In President Obamas speech late Sunday night, he said, The death of bin Laden marks the most significant achievement to date in our nations effort to defeat al-Qaida. But his death does not mark the end of our effort. Connecticut resident Sgt. Maj. Caterina Veronesi of the U.S. Army agreed the American people must be cautious in their elation over Osama bin Ladens death.
Its a victory, though a delayed victory, said Veronesi. In the grand scheme of things, hes a leader, and when youre a leader you have followers, so this doesnt exactly kill the germ. Theres still a disease out there thats part of a bigger thing.
Veronesi was stationed in Baghdad, Iran, when Saddam Hussein was hanged in 2006 and she compared the two deaths. Remnants of [Saddam] still remain in Iraq, not just him, but of that belief system, she said. Because of that weve got to still have our vigilance on high alert in the midst of all that is happening, and even more so because [bin Laden] was annihilated. Theres going to be some sort of backlash in some form and weve got to be ready.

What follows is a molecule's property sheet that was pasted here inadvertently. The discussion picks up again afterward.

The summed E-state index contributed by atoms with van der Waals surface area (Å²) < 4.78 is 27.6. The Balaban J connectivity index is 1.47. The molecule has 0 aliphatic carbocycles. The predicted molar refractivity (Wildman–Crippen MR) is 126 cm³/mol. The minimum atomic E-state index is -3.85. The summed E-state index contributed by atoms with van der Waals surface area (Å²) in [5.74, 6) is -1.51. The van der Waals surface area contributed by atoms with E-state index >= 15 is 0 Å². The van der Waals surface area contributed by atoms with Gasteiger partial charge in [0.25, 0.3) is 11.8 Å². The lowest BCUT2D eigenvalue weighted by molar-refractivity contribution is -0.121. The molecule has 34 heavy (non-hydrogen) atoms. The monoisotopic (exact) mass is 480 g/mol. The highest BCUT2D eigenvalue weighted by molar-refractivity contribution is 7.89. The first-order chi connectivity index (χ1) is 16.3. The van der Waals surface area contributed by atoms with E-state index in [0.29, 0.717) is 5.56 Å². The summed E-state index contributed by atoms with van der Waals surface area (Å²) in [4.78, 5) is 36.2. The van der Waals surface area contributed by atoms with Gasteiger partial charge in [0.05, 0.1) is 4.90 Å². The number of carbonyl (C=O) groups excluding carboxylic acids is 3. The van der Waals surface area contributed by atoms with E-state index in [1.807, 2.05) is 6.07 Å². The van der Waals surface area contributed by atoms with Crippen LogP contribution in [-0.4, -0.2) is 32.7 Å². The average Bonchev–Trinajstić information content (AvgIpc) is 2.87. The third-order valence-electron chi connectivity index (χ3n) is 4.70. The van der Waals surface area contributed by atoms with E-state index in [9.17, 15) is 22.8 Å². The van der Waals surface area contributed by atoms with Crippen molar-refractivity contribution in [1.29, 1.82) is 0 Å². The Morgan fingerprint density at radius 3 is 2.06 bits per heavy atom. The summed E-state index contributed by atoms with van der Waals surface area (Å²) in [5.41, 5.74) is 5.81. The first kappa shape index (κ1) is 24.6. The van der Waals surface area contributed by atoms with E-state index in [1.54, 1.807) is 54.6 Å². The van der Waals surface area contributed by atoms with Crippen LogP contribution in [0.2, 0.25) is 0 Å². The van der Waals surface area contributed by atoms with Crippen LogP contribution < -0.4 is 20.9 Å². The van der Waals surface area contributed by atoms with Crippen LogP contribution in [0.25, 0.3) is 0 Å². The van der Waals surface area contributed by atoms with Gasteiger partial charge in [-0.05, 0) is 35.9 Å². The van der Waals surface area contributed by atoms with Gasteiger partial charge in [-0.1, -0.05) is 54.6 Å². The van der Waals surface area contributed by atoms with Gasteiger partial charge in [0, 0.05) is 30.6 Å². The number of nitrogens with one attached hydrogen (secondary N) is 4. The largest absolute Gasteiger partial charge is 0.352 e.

Veronesi works with Navy SEALs in Greenwich, Stamford and Wilton and said she plans to train them even harder. We cant take our eye off the objective so there will continue to be an aggressive dedication to our training, she said.
It was a CIA-led Navy SEALs squadron who raided bin Ladens compound in Abbottabad, Pakistan, on Sunday and killed Americas most wanted terrorist.
The mission was a good one, said Veronesi, most importantly because the U.S. didnt suffer any casualties. But she reiterated that theres too much focus on the win. If he was a smart leader he was already developing subordinate leadership in case of his death, she said. Thats how we train in the military, and Im sure the enemy is doing that. Thats what keeps the hatred and conflict an ongoing process and a challenge for us as a nation.
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